To investigate the influence of various concentrations on the performance of the reactor, initial concentration was varied between 100 and 700 ppm during this study. Table 2 shows RE for various concentrations with catalytic and non-catalytic plasma as a function of SIE. A higher amount of pollutant molecules causes a noticeable difference in gas composition in the plasma reactor, and the number of molecules available for decomposition grows per unit of discharge volume. This influences the energy density and also the quantities of active species produced in the plasma zone. Hence, the energy level that each individual molecule receives for the conversion decreases significantly which results in lower RE. This may be the reason why increasing initial concentration had a deleterious effect on chloroform conversion with NTP-alone system (Table 2). On the other hand, it seems that introducing more gaseous molecules into the plasma zone will generate a larger numbers of metastable and charged species especially when the

feeding molecules are heavier and contain more atoms as in the case of toluene introduction. This effect reduced the voltage applied to the pin-to-plate reactor due to a corona-to-spark transition mode. With chloroform feeding, however, it did not affect the system even at higher concentrations (700 ppm). The effect of higher amounts of chloroform subjected to the reactor was not significant in the presence of TiO2/GAC. As seen from Table 2, total oxidation (RE of 100%) was achieved over TiO2/GAC at all SIEs when chloroform feeding was below 300 ppm, and RE dropped by only 5% with concentration of 700 ppm. A strong adsorption property of GAC is likely the reason of this better performance. For lower concentrations all of the species received from plasma medium can be adsorbed by GAC and hence higher residence time results in quite perfect catalytic reactions over TiO2 surface while with increasing the initial gas feeding the breakthrough rises gradually, causing some compounds to leave the catalyst bed unconverted. The effect of higher gas feeding was also obvious when toluene was introduced into the reactor. A competition between toluene and chloroform molecules was observed to be in favor of toluene and its total oxidation was occurred with SIEs higher than 1000 J L-1, while at the highest possible SIE (2100 J L-1) some amounts of chloroform still remained unchanged. This may also be due to the fast deactivation of catalyst resulting from numerous carbons released from toluene molecules. Our findings are in good agreement with the previous works [7,41,42]. However, Magureanu [12] reported a higher level of decomposition for increasing input concentration, believing that secondary reactions triggered by secondary radicals and ions resulting from the initial decomposition of CVOC molecules causes such effect.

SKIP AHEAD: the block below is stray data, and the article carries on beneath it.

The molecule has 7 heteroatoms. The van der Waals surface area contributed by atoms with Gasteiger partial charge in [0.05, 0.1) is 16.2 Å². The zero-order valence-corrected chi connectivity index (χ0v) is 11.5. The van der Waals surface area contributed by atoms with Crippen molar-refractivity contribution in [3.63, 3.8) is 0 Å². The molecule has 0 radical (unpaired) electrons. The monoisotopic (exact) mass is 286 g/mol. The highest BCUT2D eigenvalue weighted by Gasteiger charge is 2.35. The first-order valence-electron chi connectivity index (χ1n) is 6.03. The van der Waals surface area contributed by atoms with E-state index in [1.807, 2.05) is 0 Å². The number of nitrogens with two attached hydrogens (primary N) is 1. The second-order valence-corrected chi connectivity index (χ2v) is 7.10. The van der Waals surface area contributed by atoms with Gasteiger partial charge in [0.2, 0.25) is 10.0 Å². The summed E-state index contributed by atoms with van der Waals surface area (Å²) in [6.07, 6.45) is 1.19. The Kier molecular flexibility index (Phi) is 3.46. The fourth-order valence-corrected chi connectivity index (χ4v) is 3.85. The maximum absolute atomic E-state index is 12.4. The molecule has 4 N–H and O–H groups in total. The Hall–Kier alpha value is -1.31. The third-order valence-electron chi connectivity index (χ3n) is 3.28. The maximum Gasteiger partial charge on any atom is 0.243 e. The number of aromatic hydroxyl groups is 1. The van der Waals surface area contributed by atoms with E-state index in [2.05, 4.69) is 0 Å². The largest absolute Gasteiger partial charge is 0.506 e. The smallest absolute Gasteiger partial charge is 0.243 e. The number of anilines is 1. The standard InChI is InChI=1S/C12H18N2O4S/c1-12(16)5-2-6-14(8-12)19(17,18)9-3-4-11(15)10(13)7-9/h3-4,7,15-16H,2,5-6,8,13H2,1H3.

Selectivity towards CO2 and COx

While passing through the discharge zone and catalyst bed, the chloroform vapor decomposed into a mixture of CO2, CO, H2O, and some chlorinated products. Since CO2 is a desired final product, CO2 selectivity was calculated and plotted in Figure 8a and b along with COx selectivity which can represent the carbon balance if the amount of hydrocarbon by-products is negligible. Figure 8a presents the selectivity towards CO2, CO, and COx (CO2 + CO) for 700 ppm chloroform at SIE of 3000 J L-1. It is just evident from the figure that catalyst introduction influenced the products distribution effectively, and CO2 selectivity increased about 44% in the presence of TiO2/ GAC, approaching almost 70%, whereas no result better than 20% was obtained with NTP-alone system. Although CO selectivity reduced substantially with TiO2/GAC, but selectivity towards COx still remained high due to the high level of CO2. Similarly, coupling NTP with bare GAC

Table 2 Influence of initial concentration on chloroform removal efficiency as a function of SIE with NTP-alone and catalytic NTP

SIE Removal efficiency (%)

NTP-alone NTP-TiO2/GAC

100 ppm 300 ppm 700 ppm 100 ppm 300 ppm 700 ppm Cloroform + Toluene

Chloroform (300 ppm) Toluene (100 ppm)

120 15 12 10 97 97 95 92 94

250 20 18 14 100 100 95 92 94

420 22 20 15 100 100 96 93 95

600 30 24 20 100 100 96.5 93 95

800 36 29 23 100 100 97 94 98

1050 44 36 27 100 100 97 95 100

1500 58 44 38 100 100 98.5 95 100

2100 62 51 49 100 100 99 97 100

3000 69 63 61 100 100 99.5 - -


со: со»

120 250 420 800 1050 1500 2100 3000 SIE(J/L)

Figure 8 CO, CO2, and COx selectivity (a) at highest SIE (3000 J/L), and (b) as a function of SIE.